(First published in the Curmudgeon column, Dominion Post, September 30)
IT WILL BE interesting to see whether Bob “the Builder” Clarkson bows out of public life altogether now that he’s left Parliament.
It’s possible he will, because clearly he found politics not to his liking. In that case he will be a rare exception, since the record shows overwhelmingly that once people have tasted the status and power that goes with public office, they find it hard to get it out of their system. Very few seem content to settle back into anonymous civilian life.
The gold standard here is Tim Shadbolt, who made no attempt to disguise his eagerness to become a mayor again after the exasperated voters of Waitemata City, as it was then, dumped him in 1989 as punishment for his chaotic reign.
Shadbolt made it clear he was prepared to take his carpetbag to any municipality that was prepared to elect him – even, as it turned out, to the ends of the earth (where, to be fair, he appears to have done an excellent job in building Invercargill’s profile and self-esteem).
It’s generally forgotten now that Shadbolt also once stood for Parliament as a New Zealand First candidate, which was a telling indication of his willingness to subject himself to almost any humiliation in pursuit of public office.
Then there are those unfortunate ex-MPs who, apparently unable to re-adjust to life after Parliament, seem condemned to drift in an aimless orbit. I’m thinking of people like the disillusioned Georgina Beyer, who complained last month of being poorly treated by her former Labour colleagues because they hadn’t offered her a taxpayer-funded job.
You can understand Beyer’s resentment. After all, it’s a grand old political tradition that unless they have spectacularly fouled their nests, MPs will be parachuted into comfortable sinecures once they’ve reached their use-by date in Parliament. Former Labour backbencher Dianne Yates, for example, has been appointed to four government boards that will pay her a combined annual stipend of $80,000 a year. Small wonder that Beyer feels left out.
Election to public office seems to create a sense of entitlement, as if having served one function, people expect other doors to open automatically. On a previous occasion Beyer even talked of having a crack at the Wellington mayoralty, but perhaps wisely thought better of it.
All of which brings us to another recently retired MP, Mark Blumsky. He too shows worrying signs of having been enslaved by addiction to public office.
The amiable Blumsky went from being a big fish in a relatively small pond, as mayor of Wellington, to being a small fish in a much bigger pond as a backbench National MP whom nobody took much notice of. It was an adjustment that he obviously found difficult – so difficult that he has baled out after just one term and is now making noises about returning to local government, if his wife lets him.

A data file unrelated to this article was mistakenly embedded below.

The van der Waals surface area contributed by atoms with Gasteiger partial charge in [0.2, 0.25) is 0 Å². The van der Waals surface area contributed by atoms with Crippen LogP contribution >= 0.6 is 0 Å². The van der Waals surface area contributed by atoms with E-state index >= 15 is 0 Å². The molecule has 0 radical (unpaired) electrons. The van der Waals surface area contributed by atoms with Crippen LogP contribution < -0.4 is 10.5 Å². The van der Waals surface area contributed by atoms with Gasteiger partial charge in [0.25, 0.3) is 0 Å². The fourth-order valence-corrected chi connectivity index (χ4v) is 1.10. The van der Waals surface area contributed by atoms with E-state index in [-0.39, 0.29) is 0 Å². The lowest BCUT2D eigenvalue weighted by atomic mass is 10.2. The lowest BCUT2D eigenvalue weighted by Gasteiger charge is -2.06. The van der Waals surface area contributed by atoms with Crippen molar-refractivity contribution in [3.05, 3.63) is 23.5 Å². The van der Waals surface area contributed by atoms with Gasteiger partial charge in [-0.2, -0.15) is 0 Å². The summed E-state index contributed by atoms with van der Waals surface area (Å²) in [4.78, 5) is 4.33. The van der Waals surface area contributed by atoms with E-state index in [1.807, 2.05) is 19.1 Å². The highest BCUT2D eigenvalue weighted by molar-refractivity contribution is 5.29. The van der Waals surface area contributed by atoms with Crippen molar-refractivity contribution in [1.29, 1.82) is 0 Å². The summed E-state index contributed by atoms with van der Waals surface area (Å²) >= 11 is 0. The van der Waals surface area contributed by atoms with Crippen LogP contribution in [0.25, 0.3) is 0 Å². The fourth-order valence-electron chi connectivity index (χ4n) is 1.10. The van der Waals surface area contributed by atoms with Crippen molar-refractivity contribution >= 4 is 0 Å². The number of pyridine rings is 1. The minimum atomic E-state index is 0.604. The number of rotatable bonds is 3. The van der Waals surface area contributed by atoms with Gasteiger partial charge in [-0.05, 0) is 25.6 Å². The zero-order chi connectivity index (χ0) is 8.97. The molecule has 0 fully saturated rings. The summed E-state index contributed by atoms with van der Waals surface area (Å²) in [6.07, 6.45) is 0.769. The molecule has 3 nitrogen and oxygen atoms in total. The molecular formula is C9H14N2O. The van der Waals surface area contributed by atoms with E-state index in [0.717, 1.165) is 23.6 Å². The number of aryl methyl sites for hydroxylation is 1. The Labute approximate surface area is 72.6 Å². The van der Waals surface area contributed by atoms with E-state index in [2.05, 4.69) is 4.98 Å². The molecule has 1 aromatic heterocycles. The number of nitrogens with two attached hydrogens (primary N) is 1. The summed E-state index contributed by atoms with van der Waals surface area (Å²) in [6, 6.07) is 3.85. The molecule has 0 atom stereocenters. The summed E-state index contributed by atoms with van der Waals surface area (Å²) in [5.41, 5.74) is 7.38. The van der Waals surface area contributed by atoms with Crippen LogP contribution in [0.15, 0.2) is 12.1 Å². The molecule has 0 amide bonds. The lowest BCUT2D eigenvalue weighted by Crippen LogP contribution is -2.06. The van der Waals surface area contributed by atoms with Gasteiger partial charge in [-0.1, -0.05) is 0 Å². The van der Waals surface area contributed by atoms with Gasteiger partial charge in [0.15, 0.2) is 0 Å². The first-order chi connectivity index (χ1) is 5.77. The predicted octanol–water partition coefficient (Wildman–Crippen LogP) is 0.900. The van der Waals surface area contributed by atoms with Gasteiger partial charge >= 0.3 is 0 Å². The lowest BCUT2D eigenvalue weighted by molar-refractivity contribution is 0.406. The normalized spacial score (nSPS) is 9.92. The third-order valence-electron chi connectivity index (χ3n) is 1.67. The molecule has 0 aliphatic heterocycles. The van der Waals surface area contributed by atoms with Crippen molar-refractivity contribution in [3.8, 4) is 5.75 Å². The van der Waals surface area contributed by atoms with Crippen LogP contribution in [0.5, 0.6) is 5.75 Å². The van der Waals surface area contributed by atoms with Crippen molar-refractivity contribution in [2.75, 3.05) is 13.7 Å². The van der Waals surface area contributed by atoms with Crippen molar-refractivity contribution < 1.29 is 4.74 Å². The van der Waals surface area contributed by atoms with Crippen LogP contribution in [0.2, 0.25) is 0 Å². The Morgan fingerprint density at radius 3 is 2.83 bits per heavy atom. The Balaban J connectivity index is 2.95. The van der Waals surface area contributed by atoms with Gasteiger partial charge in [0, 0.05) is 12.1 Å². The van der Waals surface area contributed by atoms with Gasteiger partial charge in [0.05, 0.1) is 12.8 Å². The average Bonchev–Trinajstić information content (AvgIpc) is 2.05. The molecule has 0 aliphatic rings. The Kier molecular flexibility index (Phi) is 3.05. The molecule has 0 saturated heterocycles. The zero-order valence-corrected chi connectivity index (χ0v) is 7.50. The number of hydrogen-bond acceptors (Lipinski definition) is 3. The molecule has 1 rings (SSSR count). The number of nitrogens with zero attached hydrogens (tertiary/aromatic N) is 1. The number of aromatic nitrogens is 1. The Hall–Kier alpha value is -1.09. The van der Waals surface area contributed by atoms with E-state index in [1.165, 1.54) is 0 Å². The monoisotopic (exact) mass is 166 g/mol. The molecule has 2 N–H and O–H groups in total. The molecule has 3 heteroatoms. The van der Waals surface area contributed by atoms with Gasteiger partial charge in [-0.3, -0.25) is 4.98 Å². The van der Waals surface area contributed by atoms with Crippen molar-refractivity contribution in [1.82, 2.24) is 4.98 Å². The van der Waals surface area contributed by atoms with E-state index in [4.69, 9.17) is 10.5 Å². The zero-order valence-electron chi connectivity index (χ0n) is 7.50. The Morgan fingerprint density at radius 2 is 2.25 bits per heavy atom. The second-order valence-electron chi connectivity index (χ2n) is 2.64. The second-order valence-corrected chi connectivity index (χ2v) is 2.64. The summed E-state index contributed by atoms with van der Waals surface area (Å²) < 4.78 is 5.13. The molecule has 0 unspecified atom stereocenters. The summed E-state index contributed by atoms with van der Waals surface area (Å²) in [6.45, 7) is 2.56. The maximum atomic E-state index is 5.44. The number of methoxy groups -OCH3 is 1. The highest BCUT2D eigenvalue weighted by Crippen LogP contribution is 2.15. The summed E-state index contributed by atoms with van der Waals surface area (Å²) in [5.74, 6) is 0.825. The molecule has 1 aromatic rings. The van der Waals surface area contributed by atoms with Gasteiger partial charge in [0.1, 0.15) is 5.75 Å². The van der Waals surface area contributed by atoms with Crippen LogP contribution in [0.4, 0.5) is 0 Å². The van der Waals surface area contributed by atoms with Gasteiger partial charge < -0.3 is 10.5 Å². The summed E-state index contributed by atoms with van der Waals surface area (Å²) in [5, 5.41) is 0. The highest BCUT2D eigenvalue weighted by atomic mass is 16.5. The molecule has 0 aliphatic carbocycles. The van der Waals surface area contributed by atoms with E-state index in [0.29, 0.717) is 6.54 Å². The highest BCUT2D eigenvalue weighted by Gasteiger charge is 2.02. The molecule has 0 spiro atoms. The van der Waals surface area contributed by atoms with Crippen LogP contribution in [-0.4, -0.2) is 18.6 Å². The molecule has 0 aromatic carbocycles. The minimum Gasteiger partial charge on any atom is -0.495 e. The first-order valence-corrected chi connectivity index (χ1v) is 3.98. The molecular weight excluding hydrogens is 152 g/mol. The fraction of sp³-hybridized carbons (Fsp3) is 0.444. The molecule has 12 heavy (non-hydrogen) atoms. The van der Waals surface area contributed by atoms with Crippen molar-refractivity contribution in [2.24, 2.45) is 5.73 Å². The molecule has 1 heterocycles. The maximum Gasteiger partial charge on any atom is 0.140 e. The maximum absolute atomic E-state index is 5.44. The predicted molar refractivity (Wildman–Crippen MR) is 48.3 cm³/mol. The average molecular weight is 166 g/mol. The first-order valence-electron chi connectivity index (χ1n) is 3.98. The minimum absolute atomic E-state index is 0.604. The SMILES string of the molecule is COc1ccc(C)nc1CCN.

He should listen to Mrs Blumsky. Addiction to public office is only marginally less tragic than methamphetamine dependency.
Oh, and then there’s Clem Simich. He bowed out too last week after 16 years as a National MP, including a stint as Minister of Police, but Wellington isn’t exactly buzzing with excited speculation about his next career move. Though by all accounts well liked and respected by his colleagues, Simich had such a low profile in Parliament that most people are unaware he was ever there.
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OF COURSE there’s an elite group of former politicians who lead a charmed existence. Look at Jim Bolger, for whom life after politics has been very full. The man once known as the Great Helmsman gives the impression of finding it hard to resist an appointment, even when it’s to the board of a state-owned bank set up by his former political enemies and opposed by the party he led for 12 years. Mr Bolger could no more have quietly retired to the family farm at Te Kuiti than I could sing the lead role in Lucia de Lammamoor at La Scala.
Then there’s Fran Wilde, former mayor of Wellington and now chair of the Wellington Regional Council, who could wallpaper a small room with a CV listing her appointments since she was a Labour MP.
Recent evidence suggests public jobs are probably a safer refuge for ex-politicians than company boardrooms, where they are exposed to the cruel vicissitudes of the marketplace. Just ask former Cabinet ministers Sir Douglas Graham and Bill Jeffries, who must rue their decisions to accept directorships with the stricken Lombard Group.
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ITS WAYWARD leader aside, the Peters Party is not entirely without merit. Deputy leader Peter Brown seems a fundamentally decent sort of cove, but the NZ First MP I would most like to see return to Parliament is the feisty Ron Mark, who combines a sharp natural intelligence with a refusal to bow to politically correct orthodoxy.
Alas, the mathematics of MMP mean we can’t get Mark or Brown without getting Peters too. And I’m no longer able to think of Peters without recalling the famous words of Oliver Cromwell, addressing the “rump” Parliament in 1653: “You have been sat here too long for any good you have been doing. Depart, I say, and let us have done with you. In the name of God, go!”
Incidentally, it’s worth reading Cromwell’s withering speech in its entirety, because bits of it are oddly applicable to our own parliament. He even included a reference to a shining bauble.